Ranger Who Inhaled but Didn’t Smoke Wins Reinstatement

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By Jon Steingart

Aug. 26 — A park ranger in Washington, D.C., who was fired after failing a drug test won an appeal of his termination ( Rodriguez v. D.C. Office of Emp. Appeals , 2016 BL 275979, D.C., No. 15-CV-997, 8/25/16 ).

The city notified Florentino Rodriguez of a hearing where his removal would be considered, Judge Phyllis D. Thompson wrote Aug. 25 for the District of Columbia Court of Appeals. The city didn’t provide a separate notice to his union, which was required under the collective bargaining agreement, she said.

The contract said that “failure of the Employer to issue such notice shall preclude the discipline” imposed as a result. This consequence stood out among other contract provisions for its particularity, Thompson said.

“This is going to make a major difference in cases where the consequence is spelled out,” John Pressley Jr., a Washington attorney who represented Rodriguez, told Bloomberg BNA Aug. 26.

“There’s a difference between a provision that spells out specific consequences as opposed to a provision that provides a specific deadline or time for notice of a particular type,” Pressley said.

The collective bargaining agreement went “further than merely establishing a notice-to-the-Union requirement,” the judge wrote. The contract “spelled out specific consequences if the union was not notified,” she said.

“Here, whatever the Union’s reason for bargaining for the failure-of-notice-shall-preclude-discipline provision, we cannot conclude” the government adhered to the contract when it didn’t separately notify the union, she said, reversing Rodriguez’s termination.

Purpose of Notice Requirement Debated

Florentino Rodriguez said he tested positive for marijuana because he inhaled secondhand smoke produced by someone else toking nearby. A hearing officer filed a report that concluded Rodriguez’s contention didn’t impugn the test’s findings, Thompson said.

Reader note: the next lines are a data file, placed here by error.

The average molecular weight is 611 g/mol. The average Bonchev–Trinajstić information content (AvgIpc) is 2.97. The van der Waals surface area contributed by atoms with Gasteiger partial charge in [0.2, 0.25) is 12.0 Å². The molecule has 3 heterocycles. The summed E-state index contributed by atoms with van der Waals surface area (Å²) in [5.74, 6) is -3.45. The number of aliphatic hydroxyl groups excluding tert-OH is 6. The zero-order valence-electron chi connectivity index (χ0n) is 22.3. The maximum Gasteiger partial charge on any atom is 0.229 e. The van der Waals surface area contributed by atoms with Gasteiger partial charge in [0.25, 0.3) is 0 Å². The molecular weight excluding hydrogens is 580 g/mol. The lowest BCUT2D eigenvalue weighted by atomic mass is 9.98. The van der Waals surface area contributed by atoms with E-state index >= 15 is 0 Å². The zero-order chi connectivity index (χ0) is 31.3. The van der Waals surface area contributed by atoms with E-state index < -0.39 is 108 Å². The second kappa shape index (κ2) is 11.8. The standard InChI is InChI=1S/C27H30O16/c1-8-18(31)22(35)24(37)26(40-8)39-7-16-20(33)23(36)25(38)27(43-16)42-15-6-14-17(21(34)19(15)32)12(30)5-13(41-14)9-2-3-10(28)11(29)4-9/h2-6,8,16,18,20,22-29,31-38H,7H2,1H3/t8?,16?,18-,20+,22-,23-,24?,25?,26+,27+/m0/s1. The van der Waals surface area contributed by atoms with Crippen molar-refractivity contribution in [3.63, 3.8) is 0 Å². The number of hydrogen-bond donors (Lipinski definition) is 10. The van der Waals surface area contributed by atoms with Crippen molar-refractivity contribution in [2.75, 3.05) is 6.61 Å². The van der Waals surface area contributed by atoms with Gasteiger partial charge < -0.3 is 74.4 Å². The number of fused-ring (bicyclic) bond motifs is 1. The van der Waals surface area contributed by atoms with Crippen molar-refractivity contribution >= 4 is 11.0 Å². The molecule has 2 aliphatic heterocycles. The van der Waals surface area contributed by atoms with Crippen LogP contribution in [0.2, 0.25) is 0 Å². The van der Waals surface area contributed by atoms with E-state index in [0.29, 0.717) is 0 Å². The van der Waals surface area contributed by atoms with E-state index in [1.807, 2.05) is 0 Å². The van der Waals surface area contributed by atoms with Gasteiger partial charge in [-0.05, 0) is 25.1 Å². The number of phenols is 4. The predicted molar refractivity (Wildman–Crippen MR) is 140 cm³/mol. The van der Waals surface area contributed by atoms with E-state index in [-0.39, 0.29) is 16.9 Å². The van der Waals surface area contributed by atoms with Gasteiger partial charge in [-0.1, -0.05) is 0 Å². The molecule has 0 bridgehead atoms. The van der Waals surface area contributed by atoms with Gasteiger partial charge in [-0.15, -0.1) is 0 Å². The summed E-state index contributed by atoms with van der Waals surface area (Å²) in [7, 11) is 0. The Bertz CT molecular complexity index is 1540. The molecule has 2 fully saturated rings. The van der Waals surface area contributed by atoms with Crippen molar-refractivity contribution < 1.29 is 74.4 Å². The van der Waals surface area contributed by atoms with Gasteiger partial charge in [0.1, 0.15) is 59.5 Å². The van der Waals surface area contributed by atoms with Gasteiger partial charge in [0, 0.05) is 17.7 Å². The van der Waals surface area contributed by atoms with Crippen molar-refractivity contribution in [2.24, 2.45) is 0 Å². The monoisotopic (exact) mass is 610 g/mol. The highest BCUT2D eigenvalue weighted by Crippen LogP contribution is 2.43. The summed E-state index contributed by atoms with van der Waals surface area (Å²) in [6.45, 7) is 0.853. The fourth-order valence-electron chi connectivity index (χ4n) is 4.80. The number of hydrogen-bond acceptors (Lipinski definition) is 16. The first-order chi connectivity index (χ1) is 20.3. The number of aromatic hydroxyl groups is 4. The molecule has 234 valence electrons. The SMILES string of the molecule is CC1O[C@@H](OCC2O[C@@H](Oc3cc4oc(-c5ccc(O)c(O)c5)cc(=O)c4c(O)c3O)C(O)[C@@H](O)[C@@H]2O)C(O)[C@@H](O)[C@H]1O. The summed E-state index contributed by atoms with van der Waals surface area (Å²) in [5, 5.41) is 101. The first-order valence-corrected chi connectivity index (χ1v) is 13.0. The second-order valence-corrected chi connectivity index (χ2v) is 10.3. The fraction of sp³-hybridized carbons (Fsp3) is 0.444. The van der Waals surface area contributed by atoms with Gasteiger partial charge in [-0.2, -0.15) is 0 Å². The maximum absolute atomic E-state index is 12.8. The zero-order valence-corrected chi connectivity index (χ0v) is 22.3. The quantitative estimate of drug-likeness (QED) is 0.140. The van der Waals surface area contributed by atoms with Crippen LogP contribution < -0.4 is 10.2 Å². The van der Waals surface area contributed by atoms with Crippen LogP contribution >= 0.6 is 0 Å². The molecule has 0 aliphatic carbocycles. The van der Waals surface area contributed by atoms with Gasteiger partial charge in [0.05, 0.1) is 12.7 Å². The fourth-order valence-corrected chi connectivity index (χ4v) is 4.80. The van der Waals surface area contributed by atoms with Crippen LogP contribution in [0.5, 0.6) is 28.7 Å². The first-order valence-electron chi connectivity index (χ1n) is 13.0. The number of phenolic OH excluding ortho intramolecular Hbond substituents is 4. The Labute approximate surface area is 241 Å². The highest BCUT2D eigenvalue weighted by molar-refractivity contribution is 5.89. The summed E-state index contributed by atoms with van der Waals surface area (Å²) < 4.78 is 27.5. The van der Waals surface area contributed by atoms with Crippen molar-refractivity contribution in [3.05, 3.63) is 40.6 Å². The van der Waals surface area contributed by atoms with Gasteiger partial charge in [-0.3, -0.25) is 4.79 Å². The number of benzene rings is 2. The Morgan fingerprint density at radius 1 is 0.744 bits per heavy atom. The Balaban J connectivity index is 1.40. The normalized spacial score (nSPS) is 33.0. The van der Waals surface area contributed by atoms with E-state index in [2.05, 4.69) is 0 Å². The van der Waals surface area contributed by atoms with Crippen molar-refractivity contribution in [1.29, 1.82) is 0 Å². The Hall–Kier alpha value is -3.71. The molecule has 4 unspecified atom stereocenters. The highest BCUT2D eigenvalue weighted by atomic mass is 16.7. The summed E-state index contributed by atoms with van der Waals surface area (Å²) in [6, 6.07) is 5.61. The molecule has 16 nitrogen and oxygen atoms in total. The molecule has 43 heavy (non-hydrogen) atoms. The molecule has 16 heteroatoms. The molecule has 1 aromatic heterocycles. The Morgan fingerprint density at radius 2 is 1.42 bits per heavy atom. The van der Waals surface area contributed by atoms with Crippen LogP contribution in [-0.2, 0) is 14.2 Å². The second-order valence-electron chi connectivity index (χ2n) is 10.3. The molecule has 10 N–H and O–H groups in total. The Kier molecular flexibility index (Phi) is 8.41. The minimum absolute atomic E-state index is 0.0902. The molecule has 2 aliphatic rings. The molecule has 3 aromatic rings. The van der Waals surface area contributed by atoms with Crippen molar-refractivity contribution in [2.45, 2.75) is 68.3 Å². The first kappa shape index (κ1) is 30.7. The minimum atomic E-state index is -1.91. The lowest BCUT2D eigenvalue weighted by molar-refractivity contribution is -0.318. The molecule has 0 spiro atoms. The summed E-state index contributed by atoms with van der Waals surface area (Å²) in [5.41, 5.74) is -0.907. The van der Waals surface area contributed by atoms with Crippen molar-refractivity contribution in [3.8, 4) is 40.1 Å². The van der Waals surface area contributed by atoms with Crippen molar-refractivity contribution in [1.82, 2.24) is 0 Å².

The parks department official who fired Rodriguez and an administrative law judge who sustained the action “seemed to assume” the notice requirement was intended to provide employees with a chance to secure representation, Thompson said. The official wrote that Rodriguez’s rights weren’t undercut because he was “ably represented in this matter by his attorney.”

Even if the official’s understanding of the notice requirement’s purpose was correct, “an employee’s success in obtaining legal representation is not a substitute for the required notice to the Union,” Thompson said.

“The Union possibly had some other objective that we do not (and need not) understand and will not attempt to second-guess,” Thompson said. “It is enough to recognize that the Union bargained for a specific prohibition: that failure to give timely notice to the Union precludes discipline,” she wrote.

Washington's attorney general represented the city. A spokesman declined to comment Aug. 26.

To contact the reporter on this story: Jon Steingart in Washington at jsteingart@bna.com

To contact the editor responsible for this story: Susan J. McGolrick at smcgolrick@bna.com

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